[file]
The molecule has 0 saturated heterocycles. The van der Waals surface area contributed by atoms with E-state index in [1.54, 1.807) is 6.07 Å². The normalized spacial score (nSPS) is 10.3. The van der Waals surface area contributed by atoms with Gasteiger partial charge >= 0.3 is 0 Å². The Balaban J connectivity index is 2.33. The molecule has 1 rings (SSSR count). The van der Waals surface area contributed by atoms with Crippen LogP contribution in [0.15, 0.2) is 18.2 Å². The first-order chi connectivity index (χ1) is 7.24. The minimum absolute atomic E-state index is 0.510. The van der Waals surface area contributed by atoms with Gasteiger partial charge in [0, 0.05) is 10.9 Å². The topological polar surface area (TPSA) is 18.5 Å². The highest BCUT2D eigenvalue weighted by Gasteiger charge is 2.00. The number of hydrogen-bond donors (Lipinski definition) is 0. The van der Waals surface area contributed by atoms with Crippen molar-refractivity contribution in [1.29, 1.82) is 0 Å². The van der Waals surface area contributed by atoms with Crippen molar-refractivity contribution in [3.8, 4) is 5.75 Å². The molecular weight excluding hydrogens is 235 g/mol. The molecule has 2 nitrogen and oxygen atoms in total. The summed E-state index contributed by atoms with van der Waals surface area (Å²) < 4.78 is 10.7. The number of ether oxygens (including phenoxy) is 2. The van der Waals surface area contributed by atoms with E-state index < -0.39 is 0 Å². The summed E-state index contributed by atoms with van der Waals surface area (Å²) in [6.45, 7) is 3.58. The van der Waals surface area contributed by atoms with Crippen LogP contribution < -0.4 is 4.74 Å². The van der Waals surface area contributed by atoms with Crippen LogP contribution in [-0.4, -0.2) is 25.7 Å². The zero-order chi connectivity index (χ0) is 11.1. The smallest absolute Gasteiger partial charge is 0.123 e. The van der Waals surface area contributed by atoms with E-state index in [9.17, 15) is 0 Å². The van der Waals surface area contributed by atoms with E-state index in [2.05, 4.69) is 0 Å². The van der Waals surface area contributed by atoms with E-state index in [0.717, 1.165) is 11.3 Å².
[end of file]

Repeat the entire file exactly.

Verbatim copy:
The molecule has 0 saturated heterocycles. The van der Waals surface area contributed by atoms with E-state index in [1.54, 1.807) is 6.07 Å². The normalized spacial score (nSPS) is 10.3. The van der Waals surface area contributed by atoms with Gasteiger partial charge >= 0.3 is 0 Å². The Balaban J connectivity index is 2.33. The molecule has 1 rings (SSSR count). The van der Waals surface area contributed by atoms with Crippen LogP contribution in [0.15, 0.2) is 18.2 Å². The first-order chi connectivity index (χ1) is 7.24. The minimum absolute atomic E-state index is 0.510. The van der Waals surface area contributed by atoms with Gasteiger partial charge in [0, 0.05) is 10.9 Å². The topological polar surface area (TPSA) is 18.5 Å². The highest BCUT2D eigenvalue weighted by Gasteiger charge is 2.00. The number of hydrogen-bond donors (Lipinski definition) is 0. The van der Waals surface area contributed by atoms with Crippen molar-refractivity contribution in [1.29, 1.82) is 0 Å². The van der Waals surface area contributed by atoms with Crippen molar-refractivity contribution in [3.8, 4) is 5.75 Å². The molecular weight excluding hydrogens is 235 g/mol. The molecule has 2 nitrogen and oxygen atoms in total. The summed E-state index contributed by atoms with van der Waals surface area (Å²) < 4.78 is 10.7. The number of ether oxygens (including phenoxy) is 2. The van der Waals surface area contributed by atoms with E-state index < -0.39 is 0 Å². The summed E-state index contributed by atoms with van der Waals surface area (Å²) in [6.45, 7) is 3.58. The van der Waals surface area contributed by atoms with Crippen LogP contribution < -0.4 is 4.74 Å². The van der Waals surface area contributed by atoms with Crippen LogP contribution in [-0.4, -0.2) is 25.7 Å². The zero-order chi connectivity index (χ0) is 11.1. The smallest absolute Gasteiger partial charge is 0.123 e. The van der Waals surface area contributed by atoms with E-state index in [9.17, 15) is 0 Å². The van der Waals surface area contributed by atoms with E-state index in [2.05, 4.69) is 0 Å². The van der Waals surface area contributed by atoms with E-state index in [0.717, 1.165) is 11.3 Å².